Cost of feed

Annie Bubble

In the Brooder
5 Years
Mar 16, 2014
So, I have been wanting to have a chicken business since i was like 12. And well, I don't think it will be very successful if i'm constantly having to buy food. I'm wondering how much I should actually feed each chicken. And would it help if I let them out of their run to eat the bugs more often?
My chickens are Barred Rock (Large chickens)
In winter you will have to feed them (more)...not enough forage. Of course I always recommend leaving feed out for chickens all day so they can repeatedly fill their crops.

A lighter weight hen eats about 4 oz. of commercial feed per day. If you free range them of course they do eat less. It depends on the time of year also, as in the cold weather they need to eat more.
Last edited:
In any business you need to minimize expenses and risks while enhancing income. You have to find a successful formula that works for you. One way to do that is to study people that are doing it the way you want to, and adapt what you learn to your unique situation.

If your only income is selling eggs for people to eat, you can reduce the costs of food by letting them forage for some of their food. That’s the model that small farmers all over the world have used for thousands of years, let the chickens feed themselves during the good weather months and only supplement the feed in the winter. But that means you have to have top quality forage, different grasses and weeds, grass and weed seeds, and creepy crawlies for them to catch. Keeping other livestock so the chickens can scratch through the poop adds a lot of nutrition. So, do you have top quality forage? If not, you may have to supplement their feed the year around. You might study people that “pasture” poultry to get some details.

If they forage, your risk of losing some to a predator goes up. Some people manage that with well-trained dogs or electric fencing. For some people it’s not a big problem but others lose their entire flock overnight. It’s a whole lot more risk for some than others.

If you can advertise your eggs as free range, you can probably get more per dozen than someone that does not free range. Somehow make your eggs special so you can charge more.

A larger hen, like your barred rocks, will eat more feed than a smaller hen. She has to so she can maintain her larger body. So you may decide to use smaller hens, like the commercial egg laying hybrids or leghorns.

Or can you make your barred rock eggs special, maybe by calling them Heritage eggs or maybe by keeping a rooster and selling them as hatching eggs. If you do that, you need to look at the SOP to see what qualities you need to select for and basically become a breeder. While there is no nutritional difference in fertile or non-fertile eggs, maybe some people will pay more for fertile eggs. Can you get more by selling brown eggs than white? Or would blue or green eggs bring a really high price? Shell color doesn’t affect nutrition either, but many people don’t know that.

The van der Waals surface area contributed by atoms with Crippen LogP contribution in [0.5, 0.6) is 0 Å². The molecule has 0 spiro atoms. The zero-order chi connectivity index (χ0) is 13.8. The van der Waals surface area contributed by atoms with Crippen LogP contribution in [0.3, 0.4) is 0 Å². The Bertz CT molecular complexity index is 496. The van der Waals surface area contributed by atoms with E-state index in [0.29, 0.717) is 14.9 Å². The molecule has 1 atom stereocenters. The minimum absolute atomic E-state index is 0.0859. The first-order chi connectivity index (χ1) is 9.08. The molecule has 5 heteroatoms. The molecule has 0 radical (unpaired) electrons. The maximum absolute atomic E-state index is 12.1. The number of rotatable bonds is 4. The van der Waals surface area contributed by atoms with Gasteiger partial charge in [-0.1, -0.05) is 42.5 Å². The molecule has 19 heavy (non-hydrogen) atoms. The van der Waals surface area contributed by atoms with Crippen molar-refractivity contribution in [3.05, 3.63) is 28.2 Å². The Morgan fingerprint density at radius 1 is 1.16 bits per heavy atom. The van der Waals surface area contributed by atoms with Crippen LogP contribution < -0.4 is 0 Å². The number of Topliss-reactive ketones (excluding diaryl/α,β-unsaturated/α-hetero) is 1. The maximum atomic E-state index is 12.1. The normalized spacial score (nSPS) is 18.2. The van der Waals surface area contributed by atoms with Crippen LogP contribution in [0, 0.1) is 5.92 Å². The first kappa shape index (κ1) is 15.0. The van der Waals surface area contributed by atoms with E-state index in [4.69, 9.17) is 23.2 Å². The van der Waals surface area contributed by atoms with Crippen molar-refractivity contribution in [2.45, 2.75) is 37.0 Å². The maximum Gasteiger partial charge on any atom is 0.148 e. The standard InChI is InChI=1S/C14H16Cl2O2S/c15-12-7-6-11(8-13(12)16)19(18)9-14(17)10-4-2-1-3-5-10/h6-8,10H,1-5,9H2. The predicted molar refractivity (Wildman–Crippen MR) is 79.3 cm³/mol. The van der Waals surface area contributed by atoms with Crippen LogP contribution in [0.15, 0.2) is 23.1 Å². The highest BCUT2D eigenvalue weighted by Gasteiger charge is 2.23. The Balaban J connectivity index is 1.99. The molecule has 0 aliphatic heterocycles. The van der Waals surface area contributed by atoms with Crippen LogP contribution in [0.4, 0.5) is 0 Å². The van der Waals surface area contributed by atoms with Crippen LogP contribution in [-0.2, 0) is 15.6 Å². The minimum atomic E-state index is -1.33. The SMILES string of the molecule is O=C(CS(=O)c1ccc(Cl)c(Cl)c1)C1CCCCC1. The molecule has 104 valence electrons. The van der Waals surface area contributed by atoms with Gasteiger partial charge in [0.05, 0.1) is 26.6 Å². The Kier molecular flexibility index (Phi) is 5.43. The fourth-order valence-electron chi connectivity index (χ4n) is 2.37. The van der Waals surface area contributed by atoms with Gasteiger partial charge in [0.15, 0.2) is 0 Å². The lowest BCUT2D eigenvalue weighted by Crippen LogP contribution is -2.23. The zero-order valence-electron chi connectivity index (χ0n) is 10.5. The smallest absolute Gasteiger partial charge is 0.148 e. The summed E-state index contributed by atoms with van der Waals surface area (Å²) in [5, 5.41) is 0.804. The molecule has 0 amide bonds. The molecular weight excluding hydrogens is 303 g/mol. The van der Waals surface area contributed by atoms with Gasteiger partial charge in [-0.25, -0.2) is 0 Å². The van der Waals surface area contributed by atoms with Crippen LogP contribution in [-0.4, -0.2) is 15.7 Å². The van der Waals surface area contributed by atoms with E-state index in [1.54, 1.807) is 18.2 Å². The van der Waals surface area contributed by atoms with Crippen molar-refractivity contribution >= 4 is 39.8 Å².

The older a hen gets, the less she lays. If you are making it a business, you need to be pretty ruthless in removing your hens as they reduce laying and bring in new young stock to keep the feed to egg conversion up. They can’t be pets with a home forever.

If you can grow some or most of your feed you can usually cut costs, but they still need a balanced diet. Instead of spending money to buy feed, you spend your physical labor to buy that feed.

I don’t know your circumstances. You cannot hope to buy all they eat and compete with the commercial operations. They are just too efficient. But if you can make your eggs special while cutting costs and reducing risks, you might have a chance. Good luck!
Feed is the factor and chickens do need feed at all times if one wants full laying potential most foraging grounds wont supply enough.

In my area there are no longer feed mills. Sad that a state like Vermont that promotes it's Agriculture can't sustain an operating mill. But if your in an area that has feed mills your feed will be a fraction of the price. Buy in bulk, even find some neighbors to purchase cooperatvely and you'll see big savings. Or should I say profit.
Another point to boost egg production - putting lights on a timer so the hens have "daylight" for at least 13 hours a day will help your hens to lay right through the shorter days of the winter months.

Make sure you stay one step ahead of the government by following all rules and regulations for selling eggs in your area.

No one else has mentioned keeping your hens as healthy as possible. Protecting them from internal and external parasites is extremely important.

Fermented feeds - FF - check out the thread on how FF is changing chicken keeping.

Producing several different colors of eggs may boost egg sales. Customers love to see "free range" allowing you to charge even more for eggs, but my experience with my hens and free ranging resulted in hens hiding nests. I beat the hens at their own game by not turning them lose until early afternoon.

Good luck with your business adventure!
Last edited:
Advertisement Purina Flock Layer

New posts New threads Active threads

Top Bottom